Moroccan Women Shouldn't Be Asked To Camouflage Evidence Of Domestic Violence

Unfortunately, women in Morocco had multiple reasons to observe the International Day for the Elimination of Violence against Women on November 25.

A segment on the daily TV program Sabahiyate, aired on Channel 2M, demonstrated how women could use makeup to cover up wounds and bruises brought about by domestic violence. This reflects the normalization of the subject for the vast majority of Moroccans.

Violence against women is such an integral part of everyday life in Morocco that we no longer think to eradicate this phenomenon, or at least to educate the masses. Instead, we deem it necessary to "help" those poor women to cover up their wounds -- giving them a blank canvas on which they would only receive other bruises.

After all, makeup would only "camouflage" the harsh realities of women, forcing them to accept their fate and live with abuse.

In the same week, prevalent misogynist discourse in Morocco was only perpetuated by a video posted on the Moroccan website Welovebuzz. In the video, three young men nonchalantly discuss violence against women. "Should we beat women?" asks the interviewer.

For the men featured in this video, marriage is a contract between husband and wife that delineates that a housewife has to obey her master or suffer beatings as retaliation. "Women should be beaten at least once a week," one man explains confidently, as if he had just quoted a verse from the Quran.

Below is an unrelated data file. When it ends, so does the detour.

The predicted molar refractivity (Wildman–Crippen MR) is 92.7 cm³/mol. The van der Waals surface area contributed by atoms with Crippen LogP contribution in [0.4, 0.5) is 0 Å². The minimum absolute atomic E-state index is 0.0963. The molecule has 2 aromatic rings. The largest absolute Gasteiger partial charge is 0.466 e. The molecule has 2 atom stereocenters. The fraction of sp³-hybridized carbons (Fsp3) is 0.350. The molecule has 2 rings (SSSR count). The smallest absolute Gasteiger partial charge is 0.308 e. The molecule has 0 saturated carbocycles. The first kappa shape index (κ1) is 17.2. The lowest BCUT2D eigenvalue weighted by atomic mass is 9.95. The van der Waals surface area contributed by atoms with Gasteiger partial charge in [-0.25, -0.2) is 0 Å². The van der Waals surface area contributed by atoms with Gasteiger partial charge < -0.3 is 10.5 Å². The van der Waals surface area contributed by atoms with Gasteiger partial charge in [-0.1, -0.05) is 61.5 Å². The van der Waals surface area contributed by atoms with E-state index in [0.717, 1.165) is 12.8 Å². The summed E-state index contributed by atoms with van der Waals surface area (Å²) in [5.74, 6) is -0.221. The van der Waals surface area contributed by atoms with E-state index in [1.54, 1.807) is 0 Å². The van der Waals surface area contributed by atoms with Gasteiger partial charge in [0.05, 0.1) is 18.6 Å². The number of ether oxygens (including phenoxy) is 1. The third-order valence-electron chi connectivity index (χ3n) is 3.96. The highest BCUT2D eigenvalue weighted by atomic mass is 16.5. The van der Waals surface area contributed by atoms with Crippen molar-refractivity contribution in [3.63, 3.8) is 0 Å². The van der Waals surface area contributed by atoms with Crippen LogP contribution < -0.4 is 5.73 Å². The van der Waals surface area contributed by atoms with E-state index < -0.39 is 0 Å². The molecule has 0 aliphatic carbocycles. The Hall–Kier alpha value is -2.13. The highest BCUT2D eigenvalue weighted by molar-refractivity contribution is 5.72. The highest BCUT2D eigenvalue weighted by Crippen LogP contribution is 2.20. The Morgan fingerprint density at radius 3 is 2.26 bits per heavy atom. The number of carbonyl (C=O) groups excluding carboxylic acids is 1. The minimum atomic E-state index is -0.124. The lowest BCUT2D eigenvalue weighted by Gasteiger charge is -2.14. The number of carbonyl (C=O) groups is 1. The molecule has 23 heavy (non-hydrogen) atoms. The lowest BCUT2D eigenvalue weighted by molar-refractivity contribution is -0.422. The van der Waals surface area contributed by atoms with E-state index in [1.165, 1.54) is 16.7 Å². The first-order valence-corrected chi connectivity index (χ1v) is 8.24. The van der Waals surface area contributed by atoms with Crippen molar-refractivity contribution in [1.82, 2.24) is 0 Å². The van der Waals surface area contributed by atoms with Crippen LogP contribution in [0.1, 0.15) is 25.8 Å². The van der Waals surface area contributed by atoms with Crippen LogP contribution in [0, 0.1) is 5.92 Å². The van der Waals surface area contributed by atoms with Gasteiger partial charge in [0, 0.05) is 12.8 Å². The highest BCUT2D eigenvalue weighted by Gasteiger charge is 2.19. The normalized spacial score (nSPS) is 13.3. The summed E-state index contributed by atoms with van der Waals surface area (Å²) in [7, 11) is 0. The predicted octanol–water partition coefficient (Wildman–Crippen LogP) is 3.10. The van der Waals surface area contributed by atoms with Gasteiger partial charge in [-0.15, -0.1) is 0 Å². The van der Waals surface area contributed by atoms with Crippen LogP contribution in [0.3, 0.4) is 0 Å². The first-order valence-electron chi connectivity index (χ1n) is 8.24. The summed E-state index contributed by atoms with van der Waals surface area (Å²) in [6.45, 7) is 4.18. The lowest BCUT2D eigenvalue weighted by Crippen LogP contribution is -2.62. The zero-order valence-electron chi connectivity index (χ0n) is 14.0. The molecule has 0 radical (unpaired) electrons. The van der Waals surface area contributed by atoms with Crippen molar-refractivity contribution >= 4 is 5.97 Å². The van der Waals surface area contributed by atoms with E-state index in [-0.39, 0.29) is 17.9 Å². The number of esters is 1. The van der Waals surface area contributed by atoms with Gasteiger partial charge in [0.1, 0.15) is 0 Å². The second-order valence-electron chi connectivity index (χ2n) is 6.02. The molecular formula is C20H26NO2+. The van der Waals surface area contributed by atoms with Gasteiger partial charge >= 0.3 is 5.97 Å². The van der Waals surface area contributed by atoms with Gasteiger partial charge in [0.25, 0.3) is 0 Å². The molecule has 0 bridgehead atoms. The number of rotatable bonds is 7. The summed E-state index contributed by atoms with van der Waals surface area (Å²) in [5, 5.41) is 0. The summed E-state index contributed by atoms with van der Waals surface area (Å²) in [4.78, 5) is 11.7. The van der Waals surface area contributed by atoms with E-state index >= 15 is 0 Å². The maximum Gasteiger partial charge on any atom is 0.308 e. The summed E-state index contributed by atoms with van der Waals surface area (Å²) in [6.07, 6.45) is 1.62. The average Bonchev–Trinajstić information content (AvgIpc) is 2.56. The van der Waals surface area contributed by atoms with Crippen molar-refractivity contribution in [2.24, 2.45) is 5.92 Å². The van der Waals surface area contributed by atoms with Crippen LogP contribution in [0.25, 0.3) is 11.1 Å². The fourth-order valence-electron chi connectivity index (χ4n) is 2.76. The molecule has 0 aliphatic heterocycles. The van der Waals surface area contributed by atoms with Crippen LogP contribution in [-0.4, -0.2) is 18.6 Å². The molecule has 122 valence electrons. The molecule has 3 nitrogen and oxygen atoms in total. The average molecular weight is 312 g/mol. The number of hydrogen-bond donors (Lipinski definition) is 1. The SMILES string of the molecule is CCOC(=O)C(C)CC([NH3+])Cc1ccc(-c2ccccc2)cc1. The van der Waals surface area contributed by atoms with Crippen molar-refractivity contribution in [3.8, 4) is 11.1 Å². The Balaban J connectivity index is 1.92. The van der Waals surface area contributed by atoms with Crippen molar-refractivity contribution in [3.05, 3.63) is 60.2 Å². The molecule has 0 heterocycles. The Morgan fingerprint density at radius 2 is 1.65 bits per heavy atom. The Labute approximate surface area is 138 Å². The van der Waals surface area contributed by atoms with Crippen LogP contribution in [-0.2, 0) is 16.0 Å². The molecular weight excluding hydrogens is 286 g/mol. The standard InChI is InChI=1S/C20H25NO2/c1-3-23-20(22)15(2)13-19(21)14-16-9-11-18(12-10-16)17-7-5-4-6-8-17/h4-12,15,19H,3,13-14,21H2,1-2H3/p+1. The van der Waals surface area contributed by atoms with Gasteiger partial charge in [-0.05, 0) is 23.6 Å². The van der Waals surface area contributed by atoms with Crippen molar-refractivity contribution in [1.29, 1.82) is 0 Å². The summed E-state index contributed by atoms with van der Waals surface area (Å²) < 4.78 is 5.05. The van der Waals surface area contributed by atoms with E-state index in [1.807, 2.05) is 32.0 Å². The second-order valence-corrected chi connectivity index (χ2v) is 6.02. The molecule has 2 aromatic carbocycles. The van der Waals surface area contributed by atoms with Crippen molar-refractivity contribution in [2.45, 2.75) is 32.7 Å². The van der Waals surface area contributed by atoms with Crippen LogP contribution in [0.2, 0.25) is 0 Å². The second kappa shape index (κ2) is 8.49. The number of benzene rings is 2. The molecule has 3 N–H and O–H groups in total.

In the video, violence is even described as a right for women. Such stupid and absurd answers initially appear comedic -- then we realize that the ideas held by the three men interviewed are shared by many Moroccans, including women.

Ladies, do not camouflage your wounds, change your spouse!

My thoughts therefore go out to these women who accept to be beaten, and who consider this to be normal, or even a sign of love and affection.

My thoughts are also with women who tolerate their abusive husbands -- women who at an early age internalize the idea that to disobey their husbands is to disobey God.

I have particular sympathy for women who flee their husband's blows and face even more abuse by their disappointed fathers.

Finally, my thoughts are with the Moroccan women who have had the courage to denounce their husbands, and who have not concealed the marks of their beatings, but rather wore them proudly.

Ladies, do not camouflage your wounds, change your spouse! Do not camouflage your wounds -- let the law deal with this animal!

This post originally appeared on HuffPost Morocco and has been translated into English.